No perking.

It’s a plan so good, you have to wonder how it evolved within the leaden confines of City Hall. It’s a plan so absurdly elegant, you are probably aghast it’s taken years to evolve. The City’s Department of Transportation, demonstrating actual commitment to innovation and taking it on the chin for complacent union city workers everywhere, announced last week a pilot program to suspend individual car perks in favor a shared fleet.

You can save your disbelief that that the department charged with reducing congestion had a fleet of 57 vehicles for another time. Ignore that they distributed them for free to employees. And by all means think not of the parking placards that enabled them to park in an almost unregulated fashion in the densest city center nationwide.  Instead, just breathe a sigh of relief that someone finally said, ‘Um, is this really the best way?’

The answer to that was obvious, so the challenge was only to come up with workable, efficient alternate. The solution is a reduced (hybrid) fleet, all off-street parking, and, best of all, taking a page from the car sharing service Zipcar, the new fleet will be available during non-work hours for private rental.

Think about the potential there: Zipcar, which is a nominally profitable as a private concern, is facing growth limits in the city because they can’t find flexible storage situations. If the city could convert the majority of their fleet (and then some) to a vendor like Zipcar, they might actually be able to increase the quantity of vehicles available for legitimate city business as well as rapidly expand their fleet for private use. The outline wording of the RFP certainly looks like they have exactly one vendor in mind, and that is Zipcar, so we can all hope that car-sharing, an eminently reasonable solution for congestion, is about to quickly increase its footprint.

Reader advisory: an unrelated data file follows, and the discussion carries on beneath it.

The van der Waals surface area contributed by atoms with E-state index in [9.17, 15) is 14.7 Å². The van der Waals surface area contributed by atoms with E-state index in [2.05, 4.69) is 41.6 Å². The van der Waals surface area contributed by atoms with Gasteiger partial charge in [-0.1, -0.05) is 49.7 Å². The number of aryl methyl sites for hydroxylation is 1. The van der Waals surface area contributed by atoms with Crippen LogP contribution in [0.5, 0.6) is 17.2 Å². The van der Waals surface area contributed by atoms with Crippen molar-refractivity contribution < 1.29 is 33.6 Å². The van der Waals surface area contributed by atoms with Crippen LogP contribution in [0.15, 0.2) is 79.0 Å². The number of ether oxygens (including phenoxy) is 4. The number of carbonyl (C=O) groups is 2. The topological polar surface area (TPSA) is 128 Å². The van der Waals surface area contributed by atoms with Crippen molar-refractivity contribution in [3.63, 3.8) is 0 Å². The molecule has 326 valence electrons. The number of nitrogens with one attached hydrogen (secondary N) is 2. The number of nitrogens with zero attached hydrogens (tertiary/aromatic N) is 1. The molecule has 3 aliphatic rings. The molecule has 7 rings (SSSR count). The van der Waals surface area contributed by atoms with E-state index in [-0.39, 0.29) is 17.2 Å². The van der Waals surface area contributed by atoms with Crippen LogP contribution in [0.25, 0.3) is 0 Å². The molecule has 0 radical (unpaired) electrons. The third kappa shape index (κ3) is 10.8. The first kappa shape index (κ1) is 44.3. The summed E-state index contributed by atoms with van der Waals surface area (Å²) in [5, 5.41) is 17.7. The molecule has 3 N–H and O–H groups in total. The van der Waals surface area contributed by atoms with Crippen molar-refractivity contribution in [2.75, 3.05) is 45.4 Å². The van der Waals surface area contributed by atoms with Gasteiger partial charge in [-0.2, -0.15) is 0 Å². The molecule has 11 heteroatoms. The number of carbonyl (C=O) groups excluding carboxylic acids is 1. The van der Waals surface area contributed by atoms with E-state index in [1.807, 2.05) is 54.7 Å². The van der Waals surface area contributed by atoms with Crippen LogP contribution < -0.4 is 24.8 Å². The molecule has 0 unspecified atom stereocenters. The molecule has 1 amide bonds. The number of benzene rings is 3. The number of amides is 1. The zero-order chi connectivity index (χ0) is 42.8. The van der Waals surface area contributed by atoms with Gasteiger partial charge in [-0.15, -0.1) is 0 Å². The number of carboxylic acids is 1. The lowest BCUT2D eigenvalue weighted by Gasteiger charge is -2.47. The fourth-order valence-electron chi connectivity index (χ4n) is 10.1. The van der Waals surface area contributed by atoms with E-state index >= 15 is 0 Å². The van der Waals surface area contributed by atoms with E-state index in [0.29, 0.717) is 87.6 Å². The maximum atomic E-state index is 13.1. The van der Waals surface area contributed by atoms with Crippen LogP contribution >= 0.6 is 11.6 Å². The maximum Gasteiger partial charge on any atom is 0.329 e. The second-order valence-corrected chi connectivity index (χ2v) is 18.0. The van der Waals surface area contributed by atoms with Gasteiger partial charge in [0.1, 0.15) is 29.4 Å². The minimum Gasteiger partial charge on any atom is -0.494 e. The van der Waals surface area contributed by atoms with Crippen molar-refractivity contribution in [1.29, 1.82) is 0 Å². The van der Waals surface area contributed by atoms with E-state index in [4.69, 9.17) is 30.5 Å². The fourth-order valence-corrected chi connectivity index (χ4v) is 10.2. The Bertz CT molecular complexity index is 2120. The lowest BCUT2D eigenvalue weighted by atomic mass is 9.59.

The elephant in the room, of course, is that even though this moves 57 cars from the downtown streets, it leaves in place the other 500+ placards that allow DOT employees to bring private vehicles into the city center. And that number is a pittance relative to the total number believed to be in circulation. Even if the city took a zero tolerance attitude regarding placards for its employees, that would only eliminate 22,000 or so of the estimated 142,000 out there. The preponderance of parking placards go to teachers, cops (and related court employees) and fire fighters.

Given that placards are tied up with contract negotiations, and that the department charged with enforcement is the one that also happens to receive the lion’s share of the perks, as idealistic as the shared car plan is, it also has the whiff of Bloomberg’s preferred model of civic management evolution: start a pilot program that is light years ahead of what has been proposed to date, hoover up all the laudatory press, and then allow the majority of bad habits trundle forward with little to no improvement.

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